No News from the Seller? — Not Necessarily Good News
By Julie Garton-Good
Named by the National Association of Realtors® as one of “The Twenty-five Most Influential People in Real Estate” Julie speaks internationally on real estate trends, consumer centricity and real estate agent profitability.
What’s the standard time frame for a seller to accept an offer? There’s no such thing as a standard time frame, it depends on how active the market is, how many other offers (if any) the seller is considering as well as the seller’s individual situation and availability (i.e. one of the spouses being out of town, etc.)
It can vary based on the buyer’s needs, the seller’s needs—even customs in a local real estate market. Time frames are initially specified by what the buyer or his/her agent specifies on the purchase agreement. Once the seller sees the offer, he has the opportunity to amend the time frame specified by the buyer; but to do so constitutes a counter-offer, a brand-new offer that the buyer doesn’t have to accept.
Most buyers want the seller to respond in the quickest time frame possible. This is especially true in strong seller’s markets prevailing in a majority of the country today. Characterized by few available properties, buyers are eager to hear a positive response back on their offer in order to lock up the property.
Conversely in a buyer’s market where many properties are available, a buyer could feel less urgency to hear back promptly from the seller. But by giving the seller a leisurely time frame in which to respond, all buyers run the risk of the seller “shopping” that offer to other potential buyers. It’s possible that during a long time frame for acceptance, the buyer making the initial “catalyst” offer could lose out on the property entirely, without the ability to make a counter offer to match a competing buyer’s price or terms for the property.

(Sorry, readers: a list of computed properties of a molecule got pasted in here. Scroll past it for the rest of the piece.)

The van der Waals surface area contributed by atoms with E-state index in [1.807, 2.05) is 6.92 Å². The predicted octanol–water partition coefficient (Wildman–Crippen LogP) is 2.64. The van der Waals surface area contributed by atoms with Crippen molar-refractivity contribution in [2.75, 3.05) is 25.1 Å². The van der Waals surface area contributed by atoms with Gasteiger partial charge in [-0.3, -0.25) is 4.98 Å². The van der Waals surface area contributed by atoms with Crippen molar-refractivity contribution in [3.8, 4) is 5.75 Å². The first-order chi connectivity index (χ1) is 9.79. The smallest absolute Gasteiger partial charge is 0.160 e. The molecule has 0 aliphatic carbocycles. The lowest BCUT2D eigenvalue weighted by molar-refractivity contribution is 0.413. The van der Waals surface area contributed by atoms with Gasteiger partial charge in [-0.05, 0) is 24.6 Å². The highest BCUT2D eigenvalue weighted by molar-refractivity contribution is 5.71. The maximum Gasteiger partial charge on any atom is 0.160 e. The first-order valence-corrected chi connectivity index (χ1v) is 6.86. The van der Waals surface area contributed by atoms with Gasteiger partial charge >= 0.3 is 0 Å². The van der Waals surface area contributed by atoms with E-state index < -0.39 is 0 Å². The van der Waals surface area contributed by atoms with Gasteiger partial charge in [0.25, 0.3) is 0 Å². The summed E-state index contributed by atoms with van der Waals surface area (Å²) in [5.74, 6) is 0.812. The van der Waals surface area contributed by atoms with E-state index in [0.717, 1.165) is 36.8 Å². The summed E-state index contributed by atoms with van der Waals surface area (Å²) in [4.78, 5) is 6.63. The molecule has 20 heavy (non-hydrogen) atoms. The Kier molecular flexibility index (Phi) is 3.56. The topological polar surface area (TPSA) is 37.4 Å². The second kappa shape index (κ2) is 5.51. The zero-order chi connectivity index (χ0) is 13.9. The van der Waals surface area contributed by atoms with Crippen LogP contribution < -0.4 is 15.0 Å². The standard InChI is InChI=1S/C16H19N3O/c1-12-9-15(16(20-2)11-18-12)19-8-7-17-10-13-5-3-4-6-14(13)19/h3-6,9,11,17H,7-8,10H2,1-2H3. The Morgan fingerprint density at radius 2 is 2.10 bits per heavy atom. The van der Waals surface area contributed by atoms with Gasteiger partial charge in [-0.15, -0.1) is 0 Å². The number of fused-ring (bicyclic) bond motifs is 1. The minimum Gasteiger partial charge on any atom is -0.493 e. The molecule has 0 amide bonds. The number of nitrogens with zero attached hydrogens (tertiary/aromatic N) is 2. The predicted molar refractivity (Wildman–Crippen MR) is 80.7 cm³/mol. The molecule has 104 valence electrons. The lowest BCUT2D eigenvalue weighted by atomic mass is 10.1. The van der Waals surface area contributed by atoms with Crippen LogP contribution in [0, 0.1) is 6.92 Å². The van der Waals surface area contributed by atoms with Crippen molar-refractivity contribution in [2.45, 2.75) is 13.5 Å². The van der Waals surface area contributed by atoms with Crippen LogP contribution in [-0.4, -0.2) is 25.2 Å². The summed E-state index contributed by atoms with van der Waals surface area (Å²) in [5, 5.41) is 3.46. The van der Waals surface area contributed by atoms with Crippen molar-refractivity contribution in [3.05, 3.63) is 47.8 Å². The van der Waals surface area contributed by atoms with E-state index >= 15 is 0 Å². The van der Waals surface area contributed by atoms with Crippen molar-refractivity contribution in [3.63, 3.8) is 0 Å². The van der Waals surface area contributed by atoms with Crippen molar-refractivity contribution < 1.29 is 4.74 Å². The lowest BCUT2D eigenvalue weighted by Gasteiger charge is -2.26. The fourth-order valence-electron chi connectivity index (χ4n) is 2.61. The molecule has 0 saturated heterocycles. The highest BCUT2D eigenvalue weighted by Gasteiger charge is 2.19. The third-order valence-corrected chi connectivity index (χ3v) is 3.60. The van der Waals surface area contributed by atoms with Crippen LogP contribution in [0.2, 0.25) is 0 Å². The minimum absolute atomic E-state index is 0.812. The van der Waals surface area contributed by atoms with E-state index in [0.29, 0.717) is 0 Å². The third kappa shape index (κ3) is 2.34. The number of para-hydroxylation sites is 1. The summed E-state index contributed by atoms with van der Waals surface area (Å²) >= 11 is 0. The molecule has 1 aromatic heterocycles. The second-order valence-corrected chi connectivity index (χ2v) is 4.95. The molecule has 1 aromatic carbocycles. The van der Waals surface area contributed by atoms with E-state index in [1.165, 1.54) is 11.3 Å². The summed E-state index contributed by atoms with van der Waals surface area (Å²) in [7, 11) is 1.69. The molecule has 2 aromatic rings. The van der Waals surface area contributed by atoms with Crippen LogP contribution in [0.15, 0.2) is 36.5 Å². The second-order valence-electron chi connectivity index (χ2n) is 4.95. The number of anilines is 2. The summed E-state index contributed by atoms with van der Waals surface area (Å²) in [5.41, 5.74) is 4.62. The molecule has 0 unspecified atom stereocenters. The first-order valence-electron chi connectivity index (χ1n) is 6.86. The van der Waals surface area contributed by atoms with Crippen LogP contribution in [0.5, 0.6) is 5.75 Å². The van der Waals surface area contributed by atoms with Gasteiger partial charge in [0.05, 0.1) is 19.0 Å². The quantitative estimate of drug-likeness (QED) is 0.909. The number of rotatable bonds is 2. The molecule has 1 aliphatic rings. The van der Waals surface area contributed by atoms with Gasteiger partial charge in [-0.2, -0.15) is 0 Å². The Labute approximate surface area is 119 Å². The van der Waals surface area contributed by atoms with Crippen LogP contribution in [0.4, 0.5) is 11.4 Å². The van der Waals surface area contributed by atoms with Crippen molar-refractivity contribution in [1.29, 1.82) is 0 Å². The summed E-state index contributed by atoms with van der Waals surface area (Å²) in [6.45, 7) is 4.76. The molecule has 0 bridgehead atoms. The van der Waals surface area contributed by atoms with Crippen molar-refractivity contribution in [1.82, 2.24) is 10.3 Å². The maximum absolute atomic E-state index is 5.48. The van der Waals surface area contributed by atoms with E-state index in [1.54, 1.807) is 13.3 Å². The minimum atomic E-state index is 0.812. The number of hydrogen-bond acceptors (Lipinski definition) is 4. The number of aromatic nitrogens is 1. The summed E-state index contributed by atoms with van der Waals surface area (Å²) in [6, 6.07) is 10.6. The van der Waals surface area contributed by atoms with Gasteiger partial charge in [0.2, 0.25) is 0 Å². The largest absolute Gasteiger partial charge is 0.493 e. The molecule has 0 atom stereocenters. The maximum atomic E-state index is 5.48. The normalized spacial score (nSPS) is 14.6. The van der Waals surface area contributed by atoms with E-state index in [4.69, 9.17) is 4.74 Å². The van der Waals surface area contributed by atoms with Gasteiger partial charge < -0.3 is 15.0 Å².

What can you do if you fail to note a reasonable time frame for acceptance on your purchase agreement to the seller? Right the wrong immediately, notifying the seller’ agent (ideally in fax or email, rather than by phone) the time frame under which the offer will remain open. If it’s been several days since presenting the offer to the seller (as with the questioning buyer I encountered!) asking for an answer in twenty-four hours could be acceptable.
No matter how you initially contact the seller with this information, back up your request with a written addendum (faxed, mailed or emailed to the seller’s agent). This will not only reinforce your interest in the property but could be an opportunity to move the seller to a decision—hopefully in your favor.
For more information contact The Wilson Team or call 613-695-9250
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